5. Customers — who have to pay for everything including their petroleum products — are broke. Not just in the US, around the world.

    So much attention is paid to the drillers, not much said about customers, ripped off by years of QE, who cannot pay for their fuel by using it.

    • MC says:

      Stagnating or even contracting demand from Asia and Europe is one of the main drivers in this oil glut.
      Starting in 2008 France lost 480,000bbl/d refining capacity, Germany 300,000 and Italy 400,000. No new capacity has been added to offset this.
      This year Shell started closing a few of their Asian operations, like Lutong in Malaysia.

      In spite of this Gulf oil producers have huge plans for expansion, and not merely for crude: Kuwait is building a colossal oil refinery (al-Zour) with an astonishing 600,000bbl/d capacity. Iran has big plans to further expand the 450,000bbl/d Abadan monster.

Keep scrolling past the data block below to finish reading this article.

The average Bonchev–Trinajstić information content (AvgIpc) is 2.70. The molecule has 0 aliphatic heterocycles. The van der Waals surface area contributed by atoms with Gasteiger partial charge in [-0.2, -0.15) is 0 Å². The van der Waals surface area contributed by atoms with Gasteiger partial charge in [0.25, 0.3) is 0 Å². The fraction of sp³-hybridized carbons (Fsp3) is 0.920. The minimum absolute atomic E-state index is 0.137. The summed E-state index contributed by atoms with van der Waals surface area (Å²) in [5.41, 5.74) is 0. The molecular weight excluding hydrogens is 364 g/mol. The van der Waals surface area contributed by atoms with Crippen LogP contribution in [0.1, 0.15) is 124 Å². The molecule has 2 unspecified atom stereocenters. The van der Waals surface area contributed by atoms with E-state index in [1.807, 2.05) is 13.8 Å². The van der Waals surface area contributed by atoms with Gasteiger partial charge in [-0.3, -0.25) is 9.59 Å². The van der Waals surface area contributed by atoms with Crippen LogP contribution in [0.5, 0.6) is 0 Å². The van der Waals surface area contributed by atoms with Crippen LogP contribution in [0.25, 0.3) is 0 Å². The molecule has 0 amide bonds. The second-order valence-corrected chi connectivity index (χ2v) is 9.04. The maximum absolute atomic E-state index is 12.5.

These refineries are not meant to supply domestic markets (which are oversupplied already), but export markets in Asia and Europe. Asia has a massive refining glut and Europe is reducing capacity because even the rosiest scenarios say demand will be down.
      Plainly put demand for oil has peaked and is now contracting under the two pronged assault of what promises to be a long stagnation (if China stagnates, the world stagnates, that’s as easy as that) and shifting trends in energy generation, from the growing use of natural gas for energy generation and heating to higher solar panel efficiency. Not even all those SUV’s carmakers are shifting now are enough to change this.

      • d says:

        “(if China stagnates, the world stagnates, that’s as easy as that)”

        Dont get to wedded to that it will not apply as a truism for much longer.

        Much of chinas “work” is leaving for other homes.